March 3, 2021 – MLive “Public space, $17M power, heat facility planned for Grand Haven’s Harbor Island,” by Lynn Moore
A significant portion of Harbor Island in Grand Haven will be turned into a public recreation site with the removal of the J.B. Sims power plant while the rest is expected to house a $17 million heat and power facility.
That’s according to plans of the Grand Haven Board of Light and Power, which shuttered the plant in early 2020 and arranged for its demolition by explosives in February.
An estimated half of the property will be restored to wetlands and opened for community use. Plans call for potential expansion of the island’s Linear Park along the Grand River and designs show walkways and boardwalks throughout the area.
The rest of the site will be reserved for a new Operations and Technology Center that will include five gas-powered engines and five hot water boilers to provide backup electricity and heat for the city’s downtown snowmelt system. The site also holds a large substation that recently received $4 million in improvements and serves downtown and the western portion of the city.
Construction of the plant, which will take about two years, and environmental remediation will cost an estimated $25.6 million, according to information provided at a public presentation of plans last week. Demolition of the plant cost $5 million.
The Board of Light and Power intends to sell $45 million in bonds to pay for the center demolition, remediation and related costs, said David Walters, general manager of the Board of Light and Power. Bonds would be paid off in 20 years, he said.
The plan still needs formal approval by the board, and will need approval to sell the bonds from the Grand Haven City Council.
The proposed facility would be able to generate up to 12.5 megawatts of electricity, which is about 5 percent of the city’s energy needs, Walters said.
It typically would be used when costs of electricity the city buys from other producers is too expensive, providing a “financial backup” for the city and helping BLP control its costs, Walters told MLive.
“It’s able to come online when power costs are high,” he said.
When the generating engines are on, waste heat from them would be used for the snowmelt system that was built in 2010. However, those engines will not always be on, and that’s when the hot water boilers would be used for snowmelt, Walters said.
The Board of Light and Power is reimbursed by the city for the heat, which in turn collects some of those costs from downtown merchants. Excess heat from the Sims plant previously was used for the snowmelt.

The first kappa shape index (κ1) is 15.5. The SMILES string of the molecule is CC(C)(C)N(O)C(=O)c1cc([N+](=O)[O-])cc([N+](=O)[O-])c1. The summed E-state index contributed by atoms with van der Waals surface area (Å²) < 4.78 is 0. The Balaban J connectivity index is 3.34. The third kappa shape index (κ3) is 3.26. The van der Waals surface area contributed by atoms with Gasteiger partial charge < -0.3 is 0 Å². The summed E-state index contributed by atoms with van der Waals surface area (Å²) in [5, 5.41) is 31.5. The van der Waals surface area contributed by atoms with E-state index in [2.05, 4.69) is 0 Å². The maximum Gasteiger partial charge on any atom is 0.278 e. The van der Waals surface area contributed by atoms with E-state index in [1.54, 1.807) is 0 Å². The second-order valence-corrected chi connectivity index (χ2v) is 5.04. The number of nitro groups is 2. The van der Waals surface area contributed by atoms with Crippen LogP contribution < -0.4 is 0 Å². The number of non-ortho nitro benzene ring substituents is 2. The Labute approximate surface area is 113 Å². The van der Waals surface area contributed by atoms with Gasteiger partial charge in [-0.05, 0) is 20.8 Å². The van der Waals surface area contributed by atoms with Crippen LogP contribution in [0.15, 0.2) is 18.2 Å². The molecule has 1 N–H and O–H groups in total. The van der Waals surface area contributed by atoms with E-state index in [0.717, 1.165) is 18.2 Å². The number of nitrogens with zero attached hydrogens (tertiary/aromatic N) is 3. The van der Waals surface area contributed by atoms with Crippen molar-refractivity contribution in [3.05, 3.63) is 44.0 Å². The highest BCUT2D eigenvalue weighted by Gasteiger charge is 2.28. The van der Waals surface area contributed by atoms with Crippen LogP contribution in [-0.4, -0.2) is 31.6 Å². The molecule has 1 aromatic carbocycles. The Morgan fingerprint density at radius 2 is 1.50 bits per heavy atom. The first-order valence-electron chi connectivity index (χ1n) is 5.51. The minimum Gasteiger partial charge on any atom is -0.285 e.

The plant also will be able to provide backup electricity when solar and/or wind energy is not available, Walters said. The BLP buys about 8 percent of its energy from solar sources, 8 percent from wind energy and 8 percent from landfill gas, he said.
The plant also would provide some of the excess generating capacity that the BLP is required to have, which it currently must buy from other providers at a cost of about $4 million per year, Walters said. And it would be able to provide emergency power to the city on the rare occasion it would be necessary, he said.
The facility would be a precast concrete structure built on the power plant’s existing foundation, Walters said. It would have solar panels on the roof to provide energy for the facility.
Officials have said customer rates will remain unchanged.
The island site has housed a power plant since the 1960s and previously was viewed as a “waste land” that once held a garbage dump, said John Eberly of Progressive AE, the design firm working on the project. Cleanup of the site will involve removal of some old coal ash produced by the power plant and even trash from the old dump, Walters told MLive.
The city is in discussions with state officials over how much of the ash to remove and other parameters of the environmental remediation. The “ash and trash” is in an area BLP would keep for its use, Walters said.
Because the facility would be built on the existing foundation, environmental cleanup should not delay construction of the plant that could be operational by June 2023, Walters said.
Plans call for a prior coal yard area to be cleaned up, a berm in that area removed and that section on the south end of the property turned into turned into wetlands that would be open for public use, he said.
Plans show docks, boardwalks and trails in that area – but those would have to be created by “somebody else,” Walters said.
The city operates Linear Park on the southern edge of the island, but it has been severely damaged by high water.